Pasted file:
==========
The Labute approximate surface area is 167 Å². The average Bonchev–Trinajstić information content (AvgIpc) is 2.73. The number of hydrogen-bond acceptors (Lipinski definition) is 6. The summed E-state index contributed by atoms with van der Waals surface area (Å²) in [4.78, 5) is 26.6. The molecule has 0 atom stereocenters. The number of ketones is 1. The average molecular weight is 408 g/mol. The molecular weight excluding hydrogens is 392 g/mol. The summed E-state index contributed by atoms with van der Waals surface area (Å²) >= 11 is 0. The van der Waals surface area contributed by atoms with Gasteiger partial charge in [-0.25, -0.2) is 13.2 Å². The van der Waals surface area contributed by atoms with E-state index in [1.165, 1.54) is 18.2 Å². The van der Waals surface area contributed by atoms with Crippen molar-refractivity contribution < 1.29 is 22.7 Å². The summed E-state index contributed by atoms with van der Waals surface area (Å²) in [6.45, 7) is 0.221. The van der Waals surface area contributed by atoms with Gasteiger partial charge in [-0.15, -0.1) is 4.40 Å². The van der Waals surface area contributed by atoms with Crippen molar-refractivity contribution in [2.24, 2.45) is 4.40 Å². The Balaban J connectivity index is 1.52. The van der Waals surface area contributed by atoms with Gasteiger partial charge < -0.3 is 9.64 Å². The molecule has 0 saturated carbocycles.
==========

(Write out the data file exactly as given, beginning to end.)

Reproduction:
The Labute approximate surface area is 167 Å². The average Bonchev–Trinajstić information content (AvgIpc) is 2.73. The number of hydrogen-bond acceptors (Lipinski definition) is 6. The summed E-state index contributed by atoms with van der Waals surface area (Å²) in [4.78, 5) is 26.6. The molecule has 0 atom stereocenters. The number of ketones is 1. The average molecular weight is 408 g/mol. The molecular weight excluding hydrogens is 392 g/mol. The summed E-state index contributed by atoms with van der Waals surface area (Å²) >= 11 is 0. The van der Waals surface area contributed by atoms with Gasteiger partial charge in [-0.25, -0.2) is 13.2 Å². The van der Waals surface area contributed by atoms with E-state index in [1.165, 1.54) is 18.2 Å². The van der Waals surface area contributed by atoms with Crippen molar-refractivity contribution < 1.29 is 22.7 Å². The summed E-state index contributed by atoms with van der Waals surface area (Å²) in [6.45, 7) is 0.221. The van der Waals surface area contributed by atoms with Gasteiger partial charge in [-0.15, -0.1) is 4.40 Å². The van der Waals surface area contributed by atoms with Crippen molar-refractivity contribution in [2.24, 2.45) is 4.40 Å². The Balaban J connectivity index is 1.52. The van der Waals surface area contributed by atoms with Gasteiger partial charge < -0.3 is 9.64 Å². The molecule has 0 saturated carbocycles.